Learning and teaching facilities and Covid-19 safety
Updated on 4 March 2021
Find out what changes have been made to learning and teaching facilities, meeting spaces, studios, labs, and libraries
At this time most on campus teaching has been suspended and only teaching that meets the Scottish Government definition of essential is taking place. Students will be notified via their school if and when they should return to campus to resume any face to face teaching. This will be limited to specific vocational subjects as set out by the Government and therefore the majority of teaching will continue to be delivered on line. For further information, please contact your schools if you are unsure of your current position.
All general meetings between staff and/or students should be held via Microsoft Teams wherever possible.
If it is critical to meet with someone face to face, you should have the meeting in a suitable room that allows at least 2m physical distancing, and ensure there is an adequate risk assessment considered beforehand. Any such meetings must be in accordance with what is allowed under the Scottish Government restrictions. Staff must refer to, and follow the most current Group Activities Guidance and complete and submit all necessary Risk Assessments before the meeting / activity commences.
Staff are able to book access to space on campus for essential face-to-face meetings and other additional spaces (e.g. Micro Studio Recording labs) through the central booking system.
General meeting room space found across the campus, and other teaching space which is too small for meaningful timetabling purposes, can be booked in the same way but should only proceed if deemed essential.
Students can't book access to space on campus. However, we are monitoring the Scottish Government Guidance and we will update our position on this when it becomes possible.
Room capacity and physical distancing
- The maximum room occupancy is displayed on the door before you enter and should not be exceeded under any circumstance.
- If you are leading the activity in the room, you are responsible for ensuring that the room occupancy is not exceeded and that users are appropriately spaced at a minimum of 2m.
- Rooms have clear markings showing which seats and desks or workstations can be used to maintain physical distancing. You must not move any of the furniture which is in the room.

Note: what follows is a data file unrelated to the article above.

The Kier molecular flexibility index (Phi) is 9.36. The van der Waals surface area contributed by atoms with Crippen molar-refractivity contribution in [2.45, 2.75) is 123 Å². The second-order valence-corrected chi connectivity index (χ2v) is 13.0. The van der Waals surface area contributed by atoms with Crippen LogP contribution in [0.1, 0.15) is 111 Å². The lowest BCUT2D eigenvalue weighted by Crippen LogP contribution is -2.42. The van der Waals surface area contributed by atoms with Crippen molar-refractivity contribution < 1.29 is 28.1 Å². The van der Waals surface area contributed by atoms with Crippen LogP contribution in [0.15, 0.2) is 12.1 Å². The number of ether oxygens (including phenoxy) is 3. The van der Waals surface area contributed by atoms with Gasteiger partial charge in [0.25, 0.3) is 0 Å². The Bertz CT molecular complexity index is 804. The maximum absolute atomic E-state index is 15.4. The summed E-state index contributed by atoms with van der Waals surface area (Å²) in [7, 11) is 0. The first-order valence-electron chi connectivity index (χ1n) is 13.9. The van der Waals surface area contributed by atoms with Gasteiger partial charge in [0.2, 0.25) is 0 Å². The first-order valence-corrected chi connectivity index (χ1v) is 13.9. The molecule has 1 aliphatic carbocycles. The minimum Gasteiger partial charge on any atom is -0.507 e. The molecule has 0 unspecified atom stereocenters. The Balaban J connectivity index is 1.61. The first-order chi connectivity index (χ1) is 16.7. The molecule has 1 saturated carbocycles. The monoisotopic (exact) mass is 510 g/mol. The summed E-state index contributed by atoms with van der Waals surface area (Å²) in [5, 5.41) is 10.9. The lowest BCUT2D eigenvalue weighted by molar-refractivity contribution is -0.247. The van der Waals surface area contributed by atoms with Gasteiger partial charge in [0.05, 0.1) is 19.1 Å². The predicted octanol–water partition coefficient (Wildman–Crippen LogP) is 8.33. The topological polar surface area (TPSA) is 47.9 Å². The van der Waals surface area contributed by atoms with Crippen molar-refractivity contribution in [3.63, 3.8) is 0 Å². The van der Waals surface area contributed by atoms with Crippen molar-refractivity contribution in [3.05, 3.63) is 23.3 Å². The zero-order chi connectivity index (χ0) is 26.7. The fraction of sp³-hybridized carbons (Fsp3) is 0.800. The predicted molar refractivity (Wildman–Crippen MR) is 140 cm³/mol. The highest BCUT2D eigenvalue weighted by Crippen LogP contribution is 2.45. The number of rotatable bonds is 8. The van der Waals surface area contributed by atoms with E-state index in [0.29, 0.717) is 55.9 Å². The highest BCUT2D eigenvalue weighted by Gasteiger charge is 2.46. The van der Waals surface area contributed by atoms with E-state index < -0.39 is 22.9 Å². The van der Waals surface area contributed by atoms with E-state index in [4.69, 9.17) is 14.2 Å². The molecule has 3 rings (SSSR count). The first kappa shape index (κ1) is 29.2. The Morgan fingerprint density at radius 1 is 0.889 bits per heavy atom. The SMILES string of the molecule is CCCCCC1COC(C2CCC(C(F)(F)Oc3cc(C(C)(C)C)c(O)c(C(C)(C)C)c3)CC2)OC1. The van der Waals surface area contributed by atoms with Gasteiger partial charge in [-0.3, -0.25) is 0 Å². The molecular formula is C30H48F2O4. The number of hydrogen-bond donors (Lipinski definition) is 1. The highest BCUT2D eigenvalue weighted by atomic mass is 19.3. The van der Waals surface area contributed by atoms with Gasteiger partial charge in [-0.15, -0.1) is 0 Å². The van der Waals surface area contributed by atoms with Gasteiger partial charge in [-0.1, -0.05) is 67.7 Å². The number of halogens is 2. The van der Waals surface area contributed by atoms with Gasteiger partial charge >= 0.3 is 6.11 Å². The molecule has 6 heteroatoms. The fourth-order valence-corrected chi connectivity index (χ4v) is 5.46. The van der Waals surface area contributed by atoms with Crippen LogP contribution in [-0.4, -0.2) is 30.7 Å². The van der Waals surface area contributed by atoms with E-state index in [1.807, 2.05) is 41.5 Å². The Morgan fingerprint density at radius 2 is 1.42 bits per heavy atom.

- The Scottish Government Guidance requires the University to monitor groupings of people in all areas to help support the Scottish Public Health Test and Protect initiative. Room users must ensure there is an accurate record of anyone in attendance and adequately record these details in an appropriate and secure manner.
Entering and exiting the room
- When you enter a teaching or meeting space, the first person should sit at the available seat furthest from the door and each person take the next available seat working towards the door.
- On leaving, the person nearest the door should leave first, followed in order by each person (maintaining physical distancing) and ending with the person who entered the room first.
- Rooms may be marked as out of use for a variety of reasons. You should not enter these spaces until such times as the signage indicates that it is safe to do so.
Cleaning the room
- When you use a room, you must use the cleaning materials provided in the room to clean your personal work area at the start and at the end of the session. This will help to keep rooms safe.
Each room has a clear plan on how it can be used.
Practical spaces (labs, workshops, studios and IT suites)
Schools have been provided with detailed information about the specific impacts of physical distancing on all relevant rooms.
Where an activity cannot be completed with the certainty of maintaining physical distancing, or the room use makes this unlikely (e.g. a two person activity, or where close supervision is required), then the person in charge of the activity must produce a Risk Assessment and Method Statement (RAMS).
Under no circumstances should the provision of PPE be used to increase the occupancy rate of a room.